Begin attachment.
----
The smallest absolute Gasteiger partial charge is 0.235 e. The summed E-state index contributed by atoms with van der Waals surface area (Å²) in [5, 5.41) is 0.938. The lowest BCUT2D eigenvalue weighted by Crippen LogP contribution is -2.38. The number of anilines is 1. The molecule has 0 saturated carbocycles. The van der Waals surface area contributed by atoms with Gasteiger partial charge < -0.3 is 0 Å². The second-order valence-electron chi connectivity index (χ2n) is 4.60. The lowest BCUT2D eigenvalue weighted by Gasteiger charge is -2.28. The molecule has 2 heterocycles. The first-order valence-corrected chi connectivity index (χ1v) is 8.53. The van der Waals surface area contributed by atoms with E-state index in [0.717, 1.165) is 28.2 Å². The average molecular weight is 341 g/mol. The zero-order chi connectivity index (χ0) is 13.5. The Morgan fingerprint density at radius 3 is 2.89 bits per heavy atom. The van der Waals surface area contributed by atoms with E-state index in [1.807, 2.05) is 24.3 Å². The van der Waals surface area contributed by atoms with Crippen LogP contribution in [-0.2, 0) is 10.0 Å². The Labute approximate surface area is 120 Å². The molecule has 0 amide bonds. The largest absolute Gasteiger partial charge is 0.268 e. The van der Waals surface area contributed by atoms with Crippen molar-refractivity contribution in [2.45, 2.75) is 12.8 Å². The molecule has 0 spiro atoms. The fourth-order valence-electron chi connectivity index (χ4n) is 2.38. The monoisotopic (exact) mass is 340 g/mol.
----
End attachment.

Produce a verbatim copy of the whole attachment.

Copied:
The smallest absolute Gasteiger partial charge is 0.235 e. The summed E-state index contributed by atoms with van der Waals surface area (Å²) in [5, 5.41) is 0.938. The lowest BCUT2D eigenvalue weighted by Crippen LogP contribution is -2.38. The number of anilines is 1. The molecule has 0 saturated carbocycles. The van der Waals surface area contributed by atoms with Gasteiger partial charge < -0.3 is 0 Å². The second-order valence-electron chi connectivity index (χ2n) is 4.60. The lowest BCUT2D eigenvalue weighted by Gasteiger charge is -2.28. The molecule has 2 heterocycles. The first-order valence-corrected chi connectivity index (χ1v) is 8.53. The van der Waals surface area contributed by atoms with E-state index in [0.717, 1.165) is 28.2 Å². The average molecular weight is 341 g/mol. The zero-order chi connectivity index (χ0) is 13.5. The Morgan fingerprint density at radius 3 is 2.89 bits per heavy atom. The van der Waals surface area contributed by atoms with E-state index in [1.807, 2.05) is 24.3 Å². The van der Waals surface area contributed by atoms with Crippen LogP contribution in [-0.2, 0) is 10.0 Å². The Labute approximate surface area is 120 Å². The molecule has 0 amide bonds. The largest absolute Gasteiger partial charge is 0.268 e. The van der Waals surface area contributed by atoms with Crippen molar-refractivity contribution in [2.45, 2.75) is 12.8 Å². The molecule has 0 spiro atoms. The fourth-order valence-electron chi connectivity index (χ4n) is 2.38. The monoisotopic (exact) mass is 340 g/mol.